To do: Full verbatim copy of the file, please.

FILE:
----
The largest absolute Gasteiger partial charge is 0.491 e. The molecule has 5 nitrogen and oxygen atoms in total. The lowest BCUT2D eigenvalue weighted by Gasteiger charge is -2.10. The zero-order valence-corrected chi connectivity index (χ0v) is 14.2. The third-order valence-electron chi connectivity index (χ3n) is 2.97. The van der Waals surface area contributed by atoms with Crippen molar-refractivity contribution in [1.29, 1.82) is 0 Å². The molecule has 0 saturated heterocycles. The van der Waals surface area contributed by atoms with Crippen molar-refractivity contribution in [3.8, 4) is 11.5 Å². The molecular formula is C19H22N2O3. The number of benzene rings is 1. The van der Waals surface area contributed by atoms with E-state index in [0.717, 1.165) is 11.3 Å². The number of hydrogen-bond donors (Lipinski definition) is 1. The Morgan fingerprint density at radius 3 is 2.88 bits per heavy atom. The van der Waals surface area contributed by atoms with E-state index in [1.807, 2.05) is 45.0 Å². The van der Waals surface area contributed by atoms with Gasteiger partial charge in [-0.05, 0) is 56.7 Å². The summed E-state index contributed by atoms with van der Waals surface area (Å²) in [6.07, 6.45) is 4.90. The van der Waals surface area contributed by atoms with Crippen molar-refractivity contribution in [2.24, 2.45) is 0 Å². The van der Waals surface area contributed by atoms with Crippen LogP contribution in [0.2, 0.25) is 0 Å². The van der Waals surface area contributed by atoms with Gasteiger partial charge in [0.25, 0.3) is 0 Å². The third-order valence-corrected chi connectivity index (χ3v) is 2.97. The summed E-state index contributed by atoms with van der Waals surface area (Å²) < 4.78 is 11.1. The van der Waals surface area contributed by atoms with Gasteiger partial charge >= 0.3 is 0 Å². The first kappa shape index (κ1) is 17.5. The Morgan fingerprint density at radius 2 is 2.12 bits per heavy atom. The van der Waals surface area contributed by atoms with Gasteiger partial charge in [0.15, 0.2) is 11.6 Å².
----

The largest absolute Gasteiger partial charge is 0.491 e. The molecule has 5 nitrogen and oxygen atoms in total. The lowest BCUT2D eigenvalue weighted by Gasteiger charge is -2.10. The zero-order valence-corrected chi connectivity index (χ0v) is 14.2. The third-order valence-electron chi connectivity index (χ3n) is 2.97. The van der Waals surface area contributed by atoms with Crippen molar-refractivity contribution in [1.29, 1.82) is 0 Å². The molecule has 0 saturated heterocycles. The van der Waals surface area contributed by atoms with Crippen molar-refractivity contribution in [3.8, 4) is 11.5 Å². The molecular formula is C19H22N2O3. The number of benzene rings is 1. The van der Waals surface area contributed by atoms with E-state index in [0.717, 1.165) is 11.3 Å². The number of hydrogen-bond donors (Lipinski definition) is 1. The Morgan fingerprint density at radius 3 is 2.88 bits per heavy atom. The van der Waals surface area contributed by atoms with E-state index in [1.807, 2.05) is 45.0 Å². The van der Waals surface area contributed by atoms with Gasteiger partial charge in [-0.05, 0) is 56.7 Å². The summed E-state index contributed by atoms with van der Waals surface area (Å²) in [6.07, 6.45) is 4.90. The van der Waals surface area contributed by atoms with Crippen molar-refractivity contribution in [2.24, 2.45) is 0 Å². The van der Waals surface area contributed by atoms with Crippen LogP contribution in [0.2, 0.25) is 0 Å². The van der Waals surface area contributed by atoms with Gasteiger partial charge in [0.25, 0.3) is 0 Å². The third-order valence-corrected chi connectivity index (χ3v) is 2.97. The summed E-state index contributed by atoms with van der Waals surface area (Å²) < 4.78 is 11.1. The van der Waals surface area contributed by atoms with Gasteiger partial charge >= 0.3 is 0 Å². The first kappa shape index (κ1) is 17.5. The Morgan fingerprint density at radius 2 is 2.12 bits per heavy atom. The van der Waals surface area contributed by atoms with Gasteiger partial charge in [0.15, 0.2) is 11.6 Å².